DeFi insurance payouts amounted to $34.4M in 2022: Report
Ninety percent of all DeFi insurance claims paid out since inception were distributed in 2022, according to OpenCover.
According to a Mar. 21 report published by decentralized finance analytics firm OpenCover, DeFi insurance companies paid out $34.4 million in claims in 2022. In context, only $36.9 million of such claims have been paid out since OpenCover began tracking the data. Notable payouts include $22.5 million during the collapse of the Terra Luna ecosystem in May 2022 and $4.7 million from the collapse of crypto exchange FTX in November 2022.
Despite the surge in payouts, OpenCover said only $231 million worth of funds in DeFi protocols had been insured as per its data, representing just 0.5% of the total value locked in the DeFi industry. Cointelegraph reported on Jan. 5 that DeFi security exploits rose by 47.4% yearly in 2022 to $3.64 billion. Global blockchain-related crimes, excluding financial crimes, amounted to $13.7 billion during the year, wrote Chinese blockchain security firm LianAn Technology.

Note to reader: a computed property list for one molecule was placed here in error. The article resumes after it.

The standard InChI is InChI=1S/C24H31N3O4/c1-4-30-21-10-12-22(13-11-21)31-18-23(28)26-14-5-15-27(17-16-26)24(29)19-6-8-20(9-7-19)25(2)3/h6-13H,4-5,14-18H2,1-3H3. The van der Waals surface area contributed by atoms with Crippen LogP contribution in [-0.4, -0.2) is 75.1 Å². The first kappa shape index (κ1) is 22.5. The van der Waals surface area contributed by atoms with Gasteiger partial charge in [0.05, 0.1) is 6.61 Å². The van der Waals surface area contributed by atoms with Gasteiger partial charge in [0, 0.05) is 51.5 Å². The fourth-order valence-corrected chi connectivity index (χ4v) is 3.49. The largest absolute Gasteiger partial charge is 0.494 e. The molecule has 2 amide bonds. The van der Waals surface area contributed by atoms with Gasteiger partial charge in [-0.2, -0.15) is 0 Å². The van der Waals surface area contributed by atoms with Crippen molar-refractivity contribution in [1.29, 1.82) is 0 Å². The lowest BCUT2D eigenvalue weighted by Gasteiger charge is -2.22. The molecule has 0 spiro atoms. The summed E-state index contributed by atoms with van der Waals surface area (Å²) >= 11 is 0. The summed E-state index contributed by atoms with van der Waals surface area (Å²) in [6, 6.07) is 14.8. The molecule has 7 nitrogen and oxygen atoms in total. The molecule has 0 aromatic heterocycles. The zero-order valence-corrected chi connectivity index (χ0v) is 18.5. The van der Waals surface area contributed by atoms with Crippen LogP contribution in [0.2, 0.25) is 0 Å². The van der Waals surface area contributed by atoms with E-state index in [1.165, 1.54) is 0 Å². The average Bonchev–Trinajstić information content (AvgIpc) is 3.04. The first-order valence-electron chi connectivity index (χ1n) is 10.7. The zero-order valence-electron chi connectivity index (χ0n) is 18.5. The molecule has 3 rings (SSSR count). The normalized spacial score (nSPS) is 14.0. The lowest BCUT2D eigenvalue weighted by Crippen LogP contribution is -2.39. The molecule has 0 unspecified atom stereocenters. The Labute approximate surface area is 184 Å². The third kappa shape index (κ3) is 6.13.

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DeFi insurance has expanded to eight major categories: protocol loss coverage, stablecoin depeg coverage, yield toke coverage, custodial account coverage, audit (smart contract bug) coverage, slashing coverage for professional validators, and other customized coverage. OpenCover said in the past nine months, the mean daily leverage ratio of active policy amount to underwriting capital was 1.07 times across different providers.
“At the time of writing, the total value of underwriting capital pools tracked by OpenCover amounts to $286 million (186k ETH) with a low of $210 million and high of $394 million in the last 9 months. The current value is 26% lower than the period maximum in USD terms.”
Despite DeFi insurance industry growth, OpenCover says more needs to be done regarding the ability to scale. “Ultimately, scaling these innovations to a meaningful size will depend on the robustness of DeFi risk assessment frameworks — of which there are currently very few,” the firm wrote.